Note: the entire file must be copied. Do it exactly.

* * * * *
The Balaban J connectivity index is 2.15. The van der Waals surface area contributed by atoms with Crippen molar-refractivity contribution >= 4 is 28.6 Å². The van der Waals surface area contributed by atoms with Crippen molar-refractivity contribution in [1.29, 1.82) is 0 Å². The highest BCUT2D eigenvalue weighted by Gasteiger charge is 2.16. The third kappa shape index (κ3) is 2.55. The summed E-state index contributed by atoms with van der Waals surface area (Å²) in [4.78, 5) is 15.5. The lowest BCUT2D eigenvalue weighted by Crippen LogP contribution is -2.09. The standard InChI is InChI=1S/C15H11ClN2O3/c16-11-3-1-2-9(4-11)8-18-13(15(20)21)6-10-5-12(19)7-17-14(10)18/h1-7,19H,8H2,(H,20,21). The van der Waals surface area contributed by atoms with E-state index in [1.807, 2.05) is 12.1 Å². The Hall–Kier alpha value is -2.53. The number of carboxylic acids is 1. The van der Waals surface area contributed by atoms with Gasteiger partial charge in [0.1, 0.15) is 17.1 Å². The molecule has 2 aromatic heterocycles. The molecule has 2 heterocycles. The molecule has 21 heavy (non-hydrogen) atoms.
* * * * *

The Balaban J connectivity index is 2.15. The van der Waals surface area contributed by atoms with Crippen molar-refractivity contribution >= 4 is 28.6 Å². The van der Waals surface area contributed by atoms with Crippen molar-refractivity contribution in [1.29, 1.82) is 0 Å². The highest BCUT2D eigenvalue weighted by Gasteiger charge is 2.16. The third kappa shape index (κ3) is 2.55. The summed E-state index contributed by atoms with van der Waals surface area (Å²) in [4.78, 5) is 15.5. The lowest BCUT2D eigenvalue weighted by Crippen LogP contribution is -2.09. The standard InChI is InChI=1S/C15H11ClN2O3/c16-11-3-1-2-9(4-11)8-18-13(15(20)21)6-10-5-12(19)7-17-14(10)18/h1-7,19H,8H2,(H,20,21). The van der Waals surface area contributed by atoms with E-state index in [1.807, 2.05) is 12.1 Å². The Hall–Kier alpha value is -2.53. The number of carboxylic acids is 1. The van der Waals surface area contributed by atoms with Gasteiger partial charge in [0.1, 0.15) is 17.1 Å². The molecule has 2 aromatic heterocycles. The molecule has 2 heterocycles. The molecule has 21 heavy (non-hydrogen) atoms.